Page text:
In order for Dunn to make a submissible case on his claim of wrongful discharge for reporting Enterprise's alleged unlawful conduct, Dunn was required to identify a law or clear mandate of public policy that he believed Enterprise violated or would violate with respect to its automobile licensing, sales tax and surcharge practices. Id. While we agree with Dunn that in order to make a submissible case on this claim he was not required to prove an actual violation of law, he was still required to cite some legal authority for his belief that such conduct by Enterprise was unlawful or contrary to a clear mandate of public policy. Unlike the claims Dunn asserts in his first and second points on appeal, where he relies on federal securities regulations, the record before us reflects that Dunn failed to cite any such law or clear mandate of public policy with respect to this claim. As such, we agree with the trial court's judgment that Dunn failed to make a submissible case on this cause of action and affirm its grant of Enterprise's motion for JNOV. Point III is denied.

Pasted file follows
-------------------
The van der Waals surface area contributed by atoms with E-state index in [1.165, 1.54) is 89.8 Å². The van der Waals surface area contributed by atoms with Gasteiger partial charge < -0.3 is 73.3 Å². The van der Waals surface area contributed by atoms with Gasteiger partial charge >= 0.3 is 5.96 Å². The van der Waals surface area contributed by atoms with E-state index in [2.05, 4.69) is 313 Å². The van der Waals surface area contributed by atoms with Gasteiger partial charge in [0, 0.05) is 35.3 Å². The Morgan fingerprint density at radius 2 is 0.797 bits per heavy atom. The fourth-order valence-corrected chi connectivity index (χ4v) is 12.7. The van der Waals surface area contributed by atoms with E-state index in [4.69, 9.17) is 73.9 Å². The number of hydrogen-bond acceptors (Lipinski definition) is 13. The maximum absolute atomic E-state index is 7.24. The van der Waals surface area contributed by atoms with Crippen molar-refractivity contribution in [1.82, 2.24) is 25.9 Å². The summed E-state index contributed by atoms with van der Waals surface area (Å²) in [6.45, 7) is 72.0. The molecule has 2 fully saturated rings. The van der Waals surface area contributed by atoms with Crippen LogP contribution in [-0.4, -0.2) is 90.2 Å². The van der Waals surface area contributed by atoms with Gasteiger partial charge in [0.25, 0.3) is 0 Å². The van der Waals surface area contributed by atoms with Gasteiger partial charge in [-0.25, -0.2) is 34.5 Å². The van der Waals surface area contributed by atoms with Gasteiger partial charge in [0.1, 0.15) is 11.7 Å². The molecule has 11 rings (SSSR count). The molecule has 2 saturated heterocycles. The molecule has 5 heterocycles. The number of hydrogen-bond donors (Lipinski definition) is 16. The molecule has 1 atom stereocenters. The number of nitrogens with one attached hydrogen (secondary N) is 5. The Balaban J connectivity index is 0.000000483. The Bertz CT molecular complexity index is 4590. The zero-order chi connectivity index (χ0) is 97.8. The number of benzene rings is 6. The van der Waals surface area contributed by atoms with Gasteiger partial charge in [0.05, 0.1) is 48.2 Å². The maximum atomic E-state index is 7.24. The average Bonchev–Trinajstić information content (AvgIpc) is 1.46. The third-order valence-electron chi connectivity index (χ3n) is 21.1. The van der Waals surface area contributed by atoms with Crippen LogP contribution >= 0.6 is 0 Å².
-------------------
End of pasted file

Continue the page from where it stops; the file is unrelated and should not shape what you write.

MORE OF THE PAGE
In his fourth and final point on appeal, Dunn argues the trial court erred in alternatively granting Enterprise's motion for new trial on his claim that he was wrongfully discharged in violation of public policy for blowing the whistle on Enterprise for engaging in illegal business practices. In its judgment granting Enterprise's motion for JNOV on this claim, the trial court granted in the alternative Enterprise's motion for new trial if on appeal, we reversed its grant of the JNOV. Because we are affirming the trial court's grant of JNOV on this claim as discussed in our analysis above of Dunn's third point, it is no longer necessary for us to address this point on appeal. Point IV is denied.
REVERSED AND REMANDED IN PART; AFFIRMED IN PART.
GEORGE W. DRAPER III, P.J., concurs.
SHERRI B. SULLIVAN, J., concurs.